Budding Hungarian enterprises with innovative technological solutions may reach their potential markets with the help of large corporations, a new initiative promises.
There is a swarm of innovative solutions on the Hungarian market from wearable ECG monitors to customer behavior analysis tools to intelligent indoor heaters – all looking for new markets.
That only a fraction of them reaches this goal is not a question of finances, experts say. With ever more resources (from the European Union and the state, not to mention private equity and venture capital funds) available, the number of programs to mentor startups and early-stage enterprises abound. Firms that have been operating for a while, have various other options – they are more likely to enter tenders if they want to expand.
Yet despite the funds and programs, most don’t get to grow at the desired pace, let alone enter foreign markets. This happens because most lack a proper business model, are not aware of the intricacies of the chosen foreign market or simply haven’t been able to find potential clients, many experts hold.
To help them (and themselves) several large international firms, headed by IBM, offer a program that aims to fill precisely those gaps. A new initiative by Technopolis Innovation Center, a Budapest-based business accelerator and IBM, along with partners such as T-Systems, KPMG, and K&H Bank invite Hungarian companies with a technological solution to join their program.
The target group are scale-ups – firms that already have a ready product, but have not really been able to scale it, commercialize it or cross borders with it. In the first round of the program, companies with innovative solutions for the health and tourism industry using artificial intelligence, cloud, IoT, etc. have until January 19 to enter.
The subcategories for health industry are wearable health devices, solutions that use big data smartly, and are able to automatize imaging diagnosis assessment. As for tourism, applicants do not necessarily need to come up with something new; they can enter a solution used in another sector that could be repurposed.
Entries are welcomed from across Central and Eastern Europe, not just Hungary. “We are looking for already operational startups aiming to enter foreign markets which we can provide with technology and clients,” explains Gábor Varga, CEO of Technopolis Innovation Center.
That is the main idea behind the initiative: all the multinationals lined up behind the program offer market information, product testing and, potentially, their clients. They would act like match-makers: they monitor what their clients need, and pick from among the applicants accordingly. Then they help tailor the product to be in line with their clients’ needs, test and validate it, thus upping the startups’ chances of finding their way to customers.
“Our corporate partners are the guarantee that the products get tested in real life and among potential clients,” Varga adds. The participants will become part of the IBM Global Entrepreneur Program, gain access to IBM Cloud, and can even incorporate these technologies into their products. The use of IBM’s cloud and AI solutions, through which some products may receive IBM’s technological validation, will ensure that quality products will end up at clients, he added.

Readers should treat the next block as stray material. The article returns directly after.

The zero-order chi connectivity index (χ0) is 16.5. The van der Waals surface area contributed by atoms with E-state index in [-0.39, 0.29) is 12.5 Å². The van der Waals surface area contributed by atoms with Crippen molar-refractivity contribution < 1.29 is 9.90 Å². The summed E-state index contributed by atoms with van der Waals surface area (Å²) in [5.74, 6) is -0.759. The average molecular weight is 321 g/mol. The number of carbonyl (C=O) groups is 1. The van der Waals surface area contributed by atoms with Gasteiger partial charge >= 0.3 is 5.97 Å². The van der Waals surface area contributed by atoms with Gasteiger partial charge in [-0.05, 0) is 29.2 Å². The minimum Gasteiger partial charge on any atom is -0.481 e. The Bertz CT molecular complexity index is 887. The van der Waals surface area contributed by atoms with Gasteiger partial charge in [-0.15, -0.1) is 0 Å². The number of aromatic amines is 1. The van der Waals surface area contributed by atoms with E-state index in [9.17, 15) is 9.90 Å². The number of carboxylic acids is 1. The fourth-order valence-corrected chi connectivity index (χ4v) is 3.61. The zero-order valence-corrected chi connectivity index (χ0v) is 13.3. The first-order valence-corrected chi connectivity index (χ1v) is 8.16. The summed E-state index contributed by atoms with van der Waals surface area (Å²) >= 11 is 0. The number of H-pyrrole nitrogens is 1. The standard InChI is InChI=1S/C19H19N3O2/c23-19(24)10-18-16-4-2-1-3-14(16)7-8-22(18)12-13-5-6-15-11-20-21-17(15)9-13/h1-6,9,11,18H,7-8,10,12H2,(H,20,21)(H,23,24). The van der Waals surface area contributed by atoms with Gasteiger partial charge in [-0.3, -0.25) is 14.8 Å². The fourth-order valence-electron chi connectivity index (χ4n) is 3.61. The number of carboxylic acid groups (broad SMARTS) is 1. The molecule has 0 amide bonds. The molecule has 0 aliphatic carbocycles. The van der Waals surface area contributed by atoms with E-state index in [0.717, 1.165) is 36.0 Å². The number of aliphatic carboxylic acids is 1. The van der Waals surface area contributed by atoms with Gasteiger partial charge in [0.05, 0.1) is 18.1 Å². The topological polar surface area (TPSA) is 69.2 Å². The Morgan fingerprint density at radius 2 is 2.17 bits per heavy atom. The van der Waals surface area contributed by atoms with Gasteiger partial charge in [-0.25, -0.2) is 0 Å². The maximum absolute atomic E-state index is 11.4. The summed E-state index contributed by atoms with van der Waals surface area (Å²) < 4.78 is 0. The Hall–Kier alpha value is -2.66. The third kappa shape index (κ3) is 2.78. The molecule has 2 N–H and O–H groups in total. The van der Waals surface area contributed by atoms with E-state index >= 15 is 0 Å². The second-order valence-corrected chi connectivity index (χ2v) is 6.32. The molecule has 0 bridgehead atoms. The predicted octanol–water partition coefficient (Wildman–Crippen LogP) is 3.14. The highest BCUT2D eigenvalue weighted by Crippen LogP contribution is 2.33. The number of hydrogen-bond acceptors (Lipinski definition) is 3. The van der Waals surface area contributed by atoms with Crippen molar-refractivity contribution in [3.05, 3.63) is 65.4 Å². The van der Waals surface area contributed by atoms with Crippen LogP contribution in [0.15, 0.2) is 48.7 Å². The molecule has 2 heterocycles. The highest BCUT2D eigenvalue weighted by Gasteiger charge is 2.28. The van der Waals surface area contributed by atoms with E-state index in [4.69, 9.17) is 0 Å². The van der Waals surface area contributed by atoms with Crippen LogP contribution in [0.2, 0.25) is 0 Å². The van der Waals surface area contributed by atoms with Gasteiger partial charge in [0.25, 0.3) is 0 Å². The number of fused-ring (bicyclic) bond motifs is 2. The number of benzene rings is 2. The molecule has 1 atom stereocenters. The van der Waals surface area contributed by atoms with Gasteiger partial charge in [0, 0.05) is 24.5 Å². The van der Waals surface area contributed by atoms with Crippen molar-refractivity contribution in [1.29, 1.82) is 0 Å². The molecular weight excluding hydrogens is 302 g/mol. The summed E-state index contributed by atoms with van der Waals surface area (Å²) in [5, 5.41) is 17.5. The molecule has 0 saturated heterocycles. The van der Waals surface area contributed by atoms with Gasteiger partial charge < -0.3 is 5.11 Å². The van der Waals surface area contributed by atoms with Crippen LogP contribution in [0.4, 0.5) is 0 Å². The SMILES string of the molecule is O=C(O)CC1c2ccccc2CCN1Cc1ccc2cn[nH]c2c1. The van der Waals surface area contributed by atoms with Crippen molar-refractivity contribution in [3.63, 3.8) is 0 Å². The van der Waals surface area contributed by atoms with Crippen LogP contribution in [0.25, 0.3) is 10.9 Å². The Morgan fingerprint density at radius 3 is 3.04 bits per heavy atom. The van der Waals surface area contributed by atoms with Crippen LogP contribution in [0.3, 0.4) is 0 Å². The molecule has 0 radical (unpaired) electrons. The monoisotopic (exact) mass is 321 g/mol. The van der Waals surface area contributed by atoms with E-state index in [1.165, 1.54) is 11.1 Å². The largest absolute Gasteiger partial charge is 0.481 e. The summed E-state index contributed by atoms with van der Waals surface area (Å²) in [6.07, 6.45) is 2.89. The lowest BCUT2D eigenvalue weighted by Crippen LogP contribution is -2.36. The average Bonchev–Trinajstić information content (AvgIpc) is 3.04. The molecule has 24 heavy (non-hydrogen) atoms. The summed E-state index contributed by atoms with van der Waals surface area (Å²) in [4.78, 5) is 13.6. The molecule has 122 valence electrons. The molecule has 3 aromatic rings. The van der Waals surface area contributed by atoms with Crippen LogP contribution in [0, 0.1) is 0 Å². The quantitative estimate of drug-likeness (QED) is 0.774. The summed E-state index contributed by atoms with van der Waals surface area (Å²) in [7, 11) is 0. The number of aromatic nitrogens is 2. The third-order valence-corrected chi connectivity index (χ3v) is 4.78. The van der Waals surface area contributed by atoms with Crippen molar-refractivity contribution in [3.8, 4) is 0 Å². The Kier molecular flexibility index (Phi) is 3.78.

Once admitted, the roughly 16 companies the organizers are expecting to work with will go through a six-month program. In the first eight weeks, they become familiar with the markets; in the second phase, their solutions are tested in the market. In the third stage, they are supposed to enter foreign markets.
Most of the firms in the cooperation, such as KBC Equitas, offer their worldwide clientele and network. Should some, say, wish to go to the United States, the bank’s local office would advise them on how to open an account, etc. in any of the states, Viktor Kovács, head of K&H’s SME marketing division says.
“At this point, it is hard to say whether T-Systems will invest in any of these firms,” Klementina Krégl, head of Innovation Competence Center at T-systems tells the Budapest Business Journal. “If we can find a solution that is really relevant for us, T-Systems may include it in its portfolio: it is possible scenario.”
However, it is not the lack of investment or securing it that causes a problem, rather that companies are unable to create real market value and enter into markets, she said. T-Systems’ added value in this program is its ability to find what clients a product can be aimed at and how to reach them, Krégl adds.
According to the founders of the program, one major impediment in the way of scaling up is the inability to identify potential clients and markets. Yet, despite the financial resources available, finding investment still has its challenges.
“Securing HUF 1-3 million is fairly easy. But building a functional prototype that resembles the future product, which investors actually expect, can cost hundreds of millions, which is difficult get in Hungary,” György Kozmann, CEO of wearable ECG device, HeartBit told the BBJ.
The cost of the investment also matters: Hungarian investors usually require a majority share in the company in return, he said. The CEO has just returned from Australia, where he met with local investors. For foreign investors, such an amount – HUF 100-200 million – is so marginal, they are unlikely to want to get involved, Kozmann says. “Rather, they are interested in how you will achieve half or one billion dollars of sales – and such things are not taught anywhere in Hungary.”